⊃ javascript and es6

notes from glenmaddern.com ran through the loopgifs demo from the video it was cool to use js in a much more structured way (and in a functional style) modules and some of the tools are both nice, though I still had weird node / npm install issues ..confusion I remember having years ago nice to be exposed to some of the new es6 features like arrow functions and classes also semicolons..I didn’t type a single one, whoa, what happened there?

⊃ optimizing in go

notes on optimization..

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⊃ golang first bits

spurious notes on golang..

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⊃ microservices and the monolith

part I lots of nice links to fowler started adding new features as microservices left the monolith in place microservices talked to their public API like any other app ..but eventually had to add an internal api part II broke the monolith by identifying ‘bounded contexts’ – “well-contained feature sets, highly cohesive, and not too coupled with the rest of the domain” and part III broke their team down to

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⊃ microservices, first bits

on architecture “The job of good system architects is to create a structure whereby the components of the system – whether Use-cases, UI components, database components, or what have you – have no idea how they are deployed and how they communicate with the other components in the system.” on micro-architectures interesting note on synthetic / active monitoring: periodically simulate a customer using your service and measure the simulated actions ..but overall not very substantive on configuration drift either reapply configurations or burn down the servers (see fowler’s ‘phoenix server’ concept) this is from 2011, and I think it’s a pretty well-accepted idea now on the size of microservices one brain should be able to comprehend the whole thing may also be useful to divide along read/write boundaries so those can scale separately “The point, though, that each application within a business capability should have a comprehensible single purpose.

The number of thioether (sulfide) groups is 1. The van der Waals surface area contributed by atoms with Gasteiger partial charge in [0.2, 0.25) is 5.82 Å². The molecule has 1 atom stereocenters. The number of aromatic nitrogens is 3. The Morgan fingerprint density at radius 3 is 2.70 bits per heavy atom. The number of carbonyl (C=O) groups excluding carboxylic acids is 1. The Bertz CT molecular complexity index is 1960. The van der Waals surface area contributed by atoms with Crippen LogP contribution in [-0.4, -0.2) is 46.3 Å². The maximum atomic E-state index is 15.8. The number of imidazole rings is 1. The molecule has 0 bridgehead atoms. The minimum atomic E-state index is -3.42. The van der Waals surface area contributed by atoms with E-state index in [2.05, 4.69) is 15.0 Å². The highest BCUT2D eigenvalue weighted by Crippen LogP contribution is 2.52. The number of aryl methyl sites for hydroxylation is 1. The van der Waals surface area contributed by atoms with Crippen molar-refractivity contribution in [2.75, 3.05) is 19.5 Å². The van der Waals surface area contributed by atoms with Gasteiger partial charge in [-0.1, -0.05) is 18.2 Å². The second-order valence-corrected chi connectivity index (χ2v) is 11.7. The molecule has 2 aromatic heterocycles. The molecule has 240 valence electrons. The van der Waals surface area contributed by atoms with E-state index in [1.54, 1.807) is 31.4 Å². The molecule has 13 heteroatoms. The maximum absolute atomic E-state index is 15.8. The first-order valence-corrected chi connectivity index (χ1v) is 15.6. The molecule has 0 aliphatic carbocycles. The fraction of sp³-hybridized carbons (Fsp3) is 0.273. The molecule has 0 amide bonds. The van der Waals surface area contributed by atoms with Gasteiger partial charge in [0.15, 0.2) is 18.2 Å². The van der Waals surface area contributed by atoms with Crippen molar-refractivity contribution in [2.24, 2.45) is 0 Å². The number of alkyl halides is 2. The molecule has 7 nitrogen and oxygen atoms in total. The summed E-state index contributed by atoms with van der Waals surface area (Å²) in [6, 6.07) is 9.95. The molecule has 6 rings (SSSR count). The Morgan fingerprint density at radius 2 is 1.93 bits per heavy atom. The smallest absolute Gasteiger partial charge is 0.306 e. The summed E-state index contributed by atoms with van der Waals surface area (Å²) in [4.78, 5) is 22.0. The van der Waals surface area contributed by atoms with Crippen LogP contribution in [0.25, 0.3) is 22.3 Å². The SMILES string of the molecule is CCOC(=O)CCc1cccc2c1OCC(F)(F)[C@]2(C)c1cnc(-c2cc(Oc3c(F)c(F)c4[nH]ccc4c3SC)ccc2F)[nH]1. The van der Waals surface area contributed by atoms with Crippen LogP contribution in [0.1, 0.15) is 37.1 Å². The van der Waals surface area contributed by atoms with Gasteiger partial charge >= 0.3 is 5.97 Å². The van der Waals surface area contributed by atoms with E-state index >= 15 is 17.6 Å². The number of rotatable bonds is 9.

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⊃ on apache kafka

Notes from this slideshare. very high throughput messaging producers write to brokers; consumers read from brokers; data stored in ‘topics’, topics are split into partitions which are replicated topics are ordered, immutable sequences of messages that are appended to each message in a partition receives a sequential, unique (per-partition) id called the ‘offset’ consumers track their pointers via (topic, partition, offset) tuples partitions are for consumer parallelism there are also

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⊃ on how committees invent